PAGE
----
7. #7
    Serious Amateur Photographer pepeguitarra's Avatar
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    Re: Help identify this older press or technical (?) camera

    I hope he bought it, it looks like a good deal for a good working camera.
    "I have never in my life made music for money or fame. God walks out of the room when you are thinking about money." -- Quincy Jones

  8. #8

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    Re: Help identify this older press or technical (?) camera

    Quote Originally Posted by John Earley View Post
    Did the OP win the auction?
    No, I didn't win (I did say that in the OP). Otherwise I would have some better details on the construction. I was sorely tempted to bid higher just to satisfy my curiosity, but the unknown quantities of the camera restrained me since I have a limited budget. A main uncertainty was the format - 5x7 would be cool, in the perhaps unlikely event that it was half plate, it would be a white elephant for me.

    The bed, layout of the focusing knobs, and some other bits do look very much like an R.B. Cycle Graphic - some good pictures of an original at http://piercevaubel.com/cam/nonview/...hicrevback.htm

    I thought that the front standard was a modification, but it didn't occur to me that the entire technical-back part might be a custom modification. (I assume this is an extending technical back, can't see what else the metal-trimmed perimeter and the four locking knobs would be for). If so it's very well done, at least from the outside.

    Glad that I'm not the only one who was intrigued by it.

  9. #9

    Re: Help identify this older press or technical (?) camera

    I opened this thread several days ago then must have gotten distracted and just saw it now. Louis has a good eye. I'm not sure I would have made the connection to a camera I bought, but now it seems obvious. Unfortunately, the auction for mine doesn't seem viewable any more and I gave the camera to a friend.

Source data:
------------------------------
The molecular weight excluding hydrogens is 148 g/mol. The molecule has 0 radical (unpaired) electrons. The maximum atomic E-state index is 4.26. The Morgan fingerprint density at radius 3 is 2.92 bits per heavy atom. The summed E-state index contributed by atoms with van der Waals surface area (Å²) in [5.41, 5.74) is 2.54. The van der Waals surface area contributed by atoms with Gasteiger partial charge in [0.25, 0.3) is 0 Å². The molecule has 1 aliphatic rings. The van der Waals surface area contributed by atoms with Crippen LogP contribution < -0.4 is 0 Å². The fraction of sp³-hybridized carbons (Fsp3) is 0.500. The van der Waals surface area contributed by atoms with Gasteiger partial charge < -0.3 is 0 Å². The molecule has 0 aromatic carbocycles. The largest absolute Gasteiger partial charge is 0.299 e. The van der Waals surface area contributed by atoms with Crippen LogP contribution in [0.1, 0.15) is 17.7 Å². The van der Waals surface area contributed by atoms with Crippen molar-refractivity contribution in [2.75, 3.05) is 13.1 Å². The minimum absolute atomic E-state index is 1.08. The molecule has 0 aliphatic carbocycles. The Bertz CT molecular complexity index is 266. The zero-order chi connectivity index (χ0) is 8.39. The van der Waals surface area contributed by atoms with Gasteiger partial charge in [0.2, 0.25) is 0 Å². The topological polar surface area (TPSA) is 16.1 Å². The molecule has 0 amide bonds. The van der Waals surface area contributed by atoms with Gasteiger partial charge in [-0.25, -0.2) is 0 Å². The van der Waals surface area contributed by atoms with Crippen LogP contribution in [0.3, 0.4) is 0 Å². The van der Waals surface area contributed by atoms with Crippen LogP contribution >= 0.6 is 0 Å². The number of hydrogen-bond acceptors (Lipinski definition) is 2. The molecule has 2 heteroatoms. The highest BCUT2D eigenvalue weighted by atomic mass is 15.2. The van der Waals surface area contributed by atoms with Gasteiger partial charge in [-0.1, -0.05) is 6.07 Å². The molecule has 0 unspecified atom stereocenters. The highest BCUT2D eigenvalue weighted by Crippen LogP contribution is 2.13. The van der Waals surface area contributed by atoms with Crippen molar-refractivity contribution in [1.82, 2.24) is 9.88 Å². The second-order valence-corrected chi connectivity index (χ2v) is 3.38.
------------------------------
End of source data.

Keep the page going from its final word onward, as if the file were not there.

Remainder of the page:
Mine was a #46 Century 5x7 with revolving back. Like what was later made as an RB Cycle Graphic. Page 12 in the 1910 catalog http://www.piercevaubel.com/cam/cata...nturylp476.htm

    The camera body and front standard was not modified to this extent on mine, just looked stock. But several other similarities. Top handle moved to side, and the sight type finder added (a stock item available from Graflex). The weirdest thing was that mine had a side rangefinder added and coupled to the Ilex 7 1/2 inch lens. I believe that is the same model lens on the OP camera.

    I was baffled by mine, basically a very old Century converted to something like a 5x7 Crown Graphic. The only clue I've run into is from a 90-something friend who told me that Graflex briefly reintroduced the discontinued 5x7 Speed Graphic due to special requests when Kodachrome came out. They did not keep that in the line long at all. For whatever reason it kind of looks like there was a cottage industry modifying old 5x7 cameras for people who needed 5x7 in a press type camera.

    The rangefinder conversion on mine was nicely done with hand made parts including an infinity stop that you could press down to bypass. Otherwise stock Meyer or Kalart rangefinder.

    I don't have a picture and the 2017 eBay auction doesn't seem to be available, but I'll try to link to the thumbnail eBay still shows in my history.
    Click image for larger version. 

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    The auction title was CENTURY 5x7 SELF-CASING CAMERA w/ F4.5 LENS & COLOR BELLOWS, and was #272622579606